For parents like these, summer camp is a way to loosen the reins a little but in a way that still feels relatively safe.
Stephanie Steiner of Springfield, N.J., describes her own parenting style as “somewhat overprotective.” Still, every summer she ships off her kids to Camp Harlam, a Reform movement camp in Pennsylvania. They’ve demonstrated more independence as a result, which makes the experience—and the expense—worth it.
“We feel very comfortable with the camp and who is running it and how it is run, so it makes it easier,” Steiner said. “The camp’s motto is ‘Where friends become family,’ and we know our kids are so happy at their home away from home.”
Whatever the benefits of Jewish camping, there’s little sign that enthusiasm for it is on the wane. The Jim Joseph Foundation and the Avi Chai Foundation have put up $8.6 million in grant money to bring more Jewish children into the camping world by focusing on their specialized hobbies.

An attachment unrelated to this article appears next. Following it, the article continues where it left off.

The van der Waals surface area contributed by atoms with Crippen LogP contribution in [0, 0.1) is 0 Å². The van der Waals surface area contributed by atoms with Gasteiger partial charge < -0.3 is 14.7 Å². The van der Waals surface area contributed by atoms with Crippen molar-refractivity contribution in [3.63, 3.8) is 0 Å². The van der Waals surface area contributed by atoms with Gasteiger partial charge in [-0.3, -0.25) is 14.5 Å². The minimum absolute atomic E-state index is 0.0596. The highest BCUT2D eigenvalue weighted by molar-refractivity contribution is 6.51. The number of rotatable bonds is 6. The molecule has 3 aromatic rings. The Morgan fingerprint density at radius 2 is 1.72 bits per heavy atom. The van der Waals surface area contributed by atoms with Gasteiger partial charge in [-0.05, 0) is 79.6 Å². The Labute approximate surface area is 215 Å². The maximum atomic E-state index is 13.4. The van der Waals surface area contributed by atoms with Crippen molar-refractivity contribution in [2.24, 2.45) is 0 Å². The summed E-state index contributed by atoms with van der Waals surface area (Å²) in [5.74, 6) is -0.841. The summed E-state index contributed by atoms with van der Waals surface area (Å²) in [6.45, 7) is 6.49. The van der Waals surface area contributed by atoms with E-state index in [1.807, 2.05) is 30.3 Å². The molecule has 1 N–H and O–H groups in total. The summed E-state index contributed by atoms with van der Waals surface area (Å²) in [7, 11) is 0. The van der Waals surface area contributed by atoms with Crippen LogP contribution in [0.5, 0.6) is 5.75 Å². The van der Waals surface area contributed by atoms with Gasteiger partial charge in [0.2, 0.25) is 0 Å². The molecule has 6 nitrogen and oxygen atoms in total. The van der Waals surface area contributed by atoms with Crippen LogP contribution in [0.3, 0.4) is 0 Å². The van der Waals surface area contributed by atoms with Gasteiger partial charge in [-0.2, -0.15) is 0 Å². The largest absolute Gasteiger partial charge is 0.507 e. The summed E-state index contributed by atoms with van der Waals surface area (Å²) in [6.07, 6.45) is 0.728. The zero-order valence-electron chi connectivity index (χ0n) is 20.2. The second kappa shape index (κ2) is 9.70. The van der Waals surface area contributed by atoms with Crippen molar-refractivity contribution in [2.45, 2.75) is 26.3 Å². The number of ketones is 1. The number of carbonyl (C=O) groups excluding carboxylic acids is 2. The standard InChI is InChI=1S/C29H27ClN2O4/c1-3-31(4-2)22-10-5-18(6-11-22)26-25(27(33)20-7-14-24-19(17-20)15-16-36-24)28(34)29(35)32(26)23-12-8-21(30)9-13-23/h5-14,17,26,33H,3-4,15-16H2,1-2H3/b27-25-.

“Camp gives kids the permission to be themselves. Parents trust that camp is a positive place for building self-esteem and self-confidence,” said Jeremy Fingerman, the CEO of the Foundation for Jewish Camp. “Jewish camp brings that and an even stronger sense of community.”
Rabbi Jason Miller is an entrepreneur, blogger and social media expert. He’s president of Michigan-based Access Computer Technology and was voted by the National Jewish Outreach Program as one of the top 10 Jewish Influencers. He blogs at http://blog.rabbijason.com and is on Twitter @rabbijason.